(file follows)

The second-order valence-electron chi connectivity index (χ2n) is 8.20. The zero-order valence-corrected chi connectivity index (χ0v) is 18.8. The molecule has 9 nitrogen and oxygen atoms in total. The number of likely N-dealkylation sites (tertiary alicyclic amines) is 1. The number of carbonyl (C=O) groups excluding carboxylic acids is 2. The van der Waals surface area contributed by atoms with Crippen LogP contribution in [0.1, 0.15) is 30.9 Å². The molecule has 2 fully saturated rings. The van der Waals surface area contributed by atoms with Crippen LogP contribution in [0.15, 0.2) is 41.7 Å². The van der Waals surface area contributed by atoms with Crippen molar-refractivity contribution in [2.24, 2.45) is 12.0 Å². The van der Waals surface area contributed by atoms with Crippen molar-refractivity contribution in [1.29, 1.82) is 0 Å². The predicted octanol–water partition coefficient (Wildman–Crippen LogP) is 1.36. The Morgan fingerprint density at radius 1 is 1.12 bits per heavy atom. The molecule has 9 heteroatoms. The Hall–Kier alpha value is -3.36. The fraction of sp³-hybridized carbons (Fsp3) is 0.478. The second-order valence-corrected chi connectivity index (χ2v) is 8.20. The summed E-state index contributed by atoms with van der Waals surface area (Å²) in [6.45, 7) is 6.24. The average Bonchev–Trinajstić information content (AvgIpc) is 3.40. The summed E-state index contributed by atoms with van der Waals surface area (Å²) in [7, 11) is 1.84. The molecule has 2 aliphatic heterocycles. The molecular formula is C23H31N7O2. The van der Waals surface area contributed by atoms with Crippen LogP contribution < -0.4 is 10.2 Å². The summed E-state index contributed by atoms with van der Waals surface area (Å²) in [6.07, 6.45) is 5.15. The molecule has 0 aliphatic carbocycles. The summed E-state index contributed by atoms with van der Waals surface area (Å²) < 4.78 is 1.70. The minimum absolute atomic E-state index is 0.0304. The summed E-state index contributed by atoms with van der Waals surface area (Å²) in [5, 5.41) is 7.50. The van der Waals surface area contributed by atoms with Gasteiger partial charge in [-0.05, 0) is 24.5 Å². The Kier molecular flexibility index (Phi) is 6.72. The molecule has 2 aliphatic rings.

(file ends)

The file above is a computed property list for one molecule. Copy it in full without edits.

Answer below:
The second-order valence-electron chi connectivity index (χ2n) is 8.20. The zero-order valence-corrected chi connectivity index (χ0v) is 18.8. The molecule has 9 nitrogen and oxygen atoms in total. The number of likely N-dealkylation sites (tertiary alicyclic amines) is 1. The number of carbonyl (C=O) groups excluding carboxylic acids is 2. The van der Waals surface area contributed by atoms with Crippen LogP contribution in [0.1, 0.15) is 30.9 Å². The molecule has 2 fully saturated rings. The van der Waals surface area contributed by atoms with Crippen LogP contribution in [0.15, 0.2) is 41.7 Å². The van der Waals surface area contributed by atoms with Crippen molar-refractivity contribution in [2.24, 2.45) is 12.0 Å². The van der Waals surface area contributed by atoms with Crippen molar-refractivity contribution in [1.29, 1.82) is 0 Å². The predicted octanol–water partition coefficient (Wildman–Crippen LogP) is 1.36. The Morgan fingerprint density at radius 1 is 1.12 bits per heavy atom. The molecule has 9 heteroatoms. The Hall–Kier alpha value is -3.36. The fraction of sp³-hybridized carbons (Fsp3) is 0.478. The second-order valence-corrected chi connectivity index (χ2v) is 8.20. The summed E-state index contributed by atoms with van der Waals surface area (Å²) in [6.45, 7) is 6.24. The average Bonchev–Trinajstić information content (AvgIpc) is 3.40. The summed E-state index contributed by atoms with van der Waals surface area (Å²) in [7, 11) is 1.84. The molecule has 2 aliphatic heterocycles. The molecular formula is C23H31N7O2. The van der Waals surface area contributed by atoms with Crippen LogP contribution < -0.4 is 10.2 Å². The summed E-state index contributed by atoms with van der Waals surface area (Å²) in [6.07, 6.45) is 5.15. The molecule has 0 aliphatic carbocycles. The summed E-state index contributed by atoms with van der Waals surface area (Å²) < 4.78 is 1.70. The minimum absolute atomic E-state index is 0.0304. The summed E-state index contributed by atoms with van der Waals surface area (Å²) in [5, 5.41) is 7.50. The van der Waals surface area contributed by atoms with Gasteiger partial charge in [-0.05, 0) is 24.5 Å². The Kier molecular flexibility index (Phi) is 6.72. The molecule has 2 aliphatic rings.